Friday, July 7, 2017

Day 4 2017

I crawl out to find the world enveloped in a deep foggy mist. And cool for end of June. The temp on the bike computer had a reading of 46 degrees. I was a slow mover this morning getting going. A little stiff from two good mileage days and then this cool morning.  I put on all the layers I had and got busy packing up and fixing myself some hot oatmeal for 1st breakfast. I wish I had my beanie but who in the world would think it would be needed for a late June east coast trip??? I warmed up by riding as the sun busted through and burned off the fog.
Today I had a bit of riding to get to the first town and a break for either 2nd breakfast or a snack. About 14 miles to Meyersdale. My riding this trip so far averaged about 8.5 MPH. I've never been a fast rider, grinder comes to mind when they talk of my riding. This trail had become a bit relentless with the uphill grade. Mind you, it was never steep, I could ride all day in my large chain ring, there was just never a change. the only flat spots were the bridges or viaducts. It got a bit monotonous with the same thing all day, slight upgrade in the trees. Not very many vistas that opened up. That's why I was excited about today. I had the famous Salisbury Viaduct and then the Eastern continental divide and then the longest tunnel and after that, about 22 miles of sweet downhill to get me to Cumberland and end of GAP and start of C&O.
Keep grinding to the start of the Salisbury viaduct!!
My goodness! This is the highest my bike has ever been off the real ground!!

103 feet off the ground, this was a feat of engineering. First train crossed in 1912. I was amazed throughout this whole trip the skill of the engineers and surveyors to carve these two lines,GAP and C&O out of raw wild country and build these transportation corridors. This is rough mountainous country and they followed the river valleys to build but then local conditions would change needing these viaducts engineered to continue the line.
I continued down the trail to Meyesdale for a meal stop. They had a little station depot and museum here.

Often a ride into a town meant a steep climb up a hill because the town was situated above the old RR track, or, a steep downhill drop into town with a climb to get back to the trail. Meyersdale is a cute little village.

Now it was time for the last push up to the divide. The countryside really changed here. The trail was away from any river and it was more of a rural farm look to the land. I like a shot of a nice looking barn!!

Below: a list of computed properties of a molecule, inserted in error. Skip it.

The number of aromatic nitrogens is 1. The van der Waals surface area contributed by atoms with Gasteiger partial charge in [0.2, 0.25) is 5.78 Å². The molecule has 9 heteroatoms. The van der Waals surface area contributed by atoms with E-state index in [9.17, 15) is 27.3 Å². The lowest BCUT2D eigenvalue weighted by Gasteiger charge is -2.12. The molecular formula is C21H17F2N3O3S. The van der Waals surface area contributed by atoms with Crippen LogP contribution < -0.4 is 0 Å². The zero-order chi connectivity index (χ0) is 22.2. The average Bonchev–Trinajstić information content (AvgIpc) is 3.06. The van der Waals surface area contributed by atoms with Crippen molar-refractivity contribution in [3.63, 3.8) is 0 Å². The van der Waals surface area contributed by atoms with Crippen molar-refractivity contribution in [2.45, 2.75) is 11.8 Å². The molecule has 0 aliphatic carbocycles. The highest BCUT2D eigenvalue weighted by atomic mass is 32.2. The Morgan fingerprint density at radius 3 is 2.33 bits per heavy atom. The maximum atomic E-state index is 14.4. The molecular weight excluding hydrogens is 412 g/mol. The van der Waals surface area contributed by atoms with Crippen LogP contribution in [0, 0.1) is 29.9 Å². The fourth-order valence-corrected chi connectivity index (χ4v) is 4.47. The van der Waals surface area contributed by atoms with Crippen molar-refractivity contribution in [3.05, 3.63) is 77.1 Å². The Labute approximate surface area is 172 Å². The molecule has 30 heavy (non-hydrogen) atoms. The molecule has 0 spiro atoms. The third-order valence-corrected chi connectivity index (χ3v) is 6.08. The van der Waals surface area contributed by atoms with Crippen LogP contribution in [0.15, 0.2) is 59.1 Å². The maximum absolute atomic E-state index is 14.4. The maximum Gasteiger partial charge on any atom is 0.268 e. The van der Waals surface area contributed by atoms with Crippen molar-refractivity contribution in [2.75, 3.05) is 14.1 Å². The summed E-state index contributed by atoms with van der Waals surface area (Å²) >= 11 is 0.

This bridge had an interesting story. Built originally as a RR bridge, when the trains went away in the early 70's a group of farmers bought it and had it moved so they could access property across a creek. When they built the rail trail they brought it back to service the trail. Three different lives for this bridge!!
Next bridge was built for two tracks which never got built. This is over 100 year old Pittsburgh steel.

Last viaduct as you can see I am getting to the top of the ridge!!
Finally, Eastern Continental Divide!!
 I rode this profile right to left. Now it is the cruise down to Cumberland!!

It is a short two miles to ride through the Big Savage Tunnel. Thank you to the people who got this trail set up. They had to spend big bucks to get the tunnel safe and usable again for cyclists and people to go through. I used my front light although they have the tunnel lit up with lights. It is some 3200 feet long.

 You come out of the tunnel with a fantastic "top of the mountain" views!!
Down I go!! My speed picks up to a nice 14 MPH average!! I come to cross the Mason Dixon line into Maryland which they have marked with a nice trail crossing.

One more tunnel and then the trail heads side by side with the Western Maryland RR. a tourist train that carries people up to Frostburg for a fun day of train riding.

I roll into Cumberland and the official end of the GAP trail and the start of the C&O towpath. I am pretty tired and low on energy but it is about 4:30 and I need to get a ways down the towpath to find one of the primitive campsites the National Park Service provides every 8 miles or so. I stop for a nice chocolate milkshake to perk me up and roll on!!
The trail changes dramatically rolling down the towpath!!

I reach my campsite at Ironbridge and get set up. I cook up dinner with some Mountain House freeze dried instant meals I have been carrying. Read a bit and crawl in and fall asleep quickly. One of the most dramatic days of cycling I think I have ever been a part of.
Thanks for reading along!!


  1. Those trails are beautiful.....Holland has bikepaths.....and a few, very few trails.

  2. The idea of a public campsite for riders on the trail is something the Katy could benefit from. Love the big LONG, high bridge, like the one on the Cowboy Trail. The profile of the trail makes it look like a very steep grade, I might have a bit of a problem with that, I'd have to go east to west. Looks like a very pretty ride.

    1. Richard, that picture of the profile is a bit exaggerated. There is not that much total elevation gain. the west to east is a very doable ride, just a never ending assent over three days. It would be a steeper ride east to west climbing the 22 miles out of Cumberland to the divide but again, not that much elevation change. You did the Copper Triangle which makes this look like a little bump!!!

  3. Congrats on grinding your way to the top and cresting the Continental divide Jim! As usual great shots and story that looks like a great ride. Hope the C&O is just as fun for you.